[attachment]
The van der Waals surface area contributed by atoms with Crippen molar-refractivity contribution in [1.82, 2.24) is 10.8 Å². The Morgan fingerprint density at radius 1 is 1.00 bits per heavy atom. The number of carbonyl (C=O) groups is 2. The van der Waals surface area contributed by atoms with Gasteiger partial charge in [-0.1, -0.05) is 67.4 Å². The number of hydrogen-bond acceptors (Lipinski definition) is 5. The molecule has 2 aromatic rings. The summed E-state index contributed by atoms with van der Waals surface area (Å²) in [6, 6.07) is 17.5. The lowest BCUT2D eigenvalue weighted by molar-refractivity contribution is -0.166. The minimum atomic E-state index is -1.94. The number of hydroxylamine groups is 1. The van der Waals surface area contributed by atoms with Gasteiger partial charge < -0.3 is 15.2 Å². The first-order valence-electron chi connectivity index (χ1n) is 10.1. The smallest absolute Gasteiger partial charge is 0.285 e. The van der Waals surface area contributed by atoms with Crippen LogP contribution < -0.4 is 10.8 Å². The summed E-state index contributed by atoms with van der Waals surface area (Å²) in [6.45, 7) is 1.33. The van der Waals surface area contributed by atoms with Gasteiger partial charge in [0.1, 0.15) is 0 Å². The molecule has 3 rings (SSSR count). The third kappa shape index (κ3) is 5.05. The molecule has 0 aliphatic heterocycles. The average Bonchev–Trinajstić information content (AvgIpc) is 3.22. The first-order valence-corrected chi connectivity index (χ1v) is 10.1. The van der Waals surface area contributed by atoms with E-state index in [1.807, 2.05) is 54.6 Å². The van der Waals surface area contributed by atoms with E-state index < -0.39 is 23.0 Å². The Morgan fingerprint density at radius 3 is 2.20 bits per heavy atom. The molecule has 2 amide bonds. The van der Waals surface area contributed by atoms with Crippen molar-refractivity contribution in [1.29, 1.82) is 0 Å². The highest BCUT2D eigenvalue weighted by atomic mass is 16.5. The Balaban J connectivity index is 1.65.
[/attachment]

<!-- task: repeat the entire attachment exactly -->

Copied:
The van der Waals surface area contributed by atoms with Crippen molar-refractivity contribution in [1.82, 2.24) is 10.8 Å². The Morgan fingerprint density at radius 1 is 1.00 bits per heavy atom. The number of carbonyl (C=O) groups is 2. The van der Waals surface area contributed by atoms with Gasteiger partial charge in [-0.1, -0.05) is 67.4 Å². The number of hydrogen-bond acceptors (Lipinski definition) is 5. The molecule has 2 aromatic rings. The summed E-state index contributed by atoms with van der Waals surface area (Å²) in [6, 6.07) is 17.5. The lowest BCUT2D eigenvalue weighted by molar-refractivity contribution is -0.166. The minimum atomic E-state index is -1.94. The number of hydroxylamine groups is 1. The van der Waals surface area contributed by atoms with Gasteiger partial charge < -0.3 is 15.2 Å². The first-order valence-electron chi connectivity index (χ1n) is 10.1. The smallest absolute Gasteiger partial charge is 0.285 e. The van der Waals surface area contributed by atoms with Crippen LogP contribution < -0.4 is 10.8 Å². The summed E-state index contributed by atoms with van der Waals surface area (Å²) in [6.45, 7) is 1.33. The van der Waals surface area contributed by atoms with Gasteiger partial charge in [0.1, 0.15) is 0 Å². The molecule has 3 rings (SSSR count). The third kappa shape index (κ3) is 5.05. The molecule has 0 aliphatic heterocycles. The average Bonchev–Trinajstić information content (AvgIpc) is 3.22. The first-order valence-corrected chi connectivity index (χ1v) is 10.1. The van der Waals surface area contributed by atoms with E-state index in [1.807, 2.05) is 54.6 Å². The van der Waals surface area contributed by atoms with E-state index < -0.39 is 23.0 Å². The Morgan fingerprint density at radius 3 is 2.20 bits per heavy atom. The molecule has 2 amide bonds. The van der Waals surface area contributed by atoms with Crippen molar-refractivity contribution in [1.29, 1.82) is 0 Å². The highest BCUT2D eigenvalue weighted by atomic mass is 16.5. The Balaban J connectivity index is 1.65.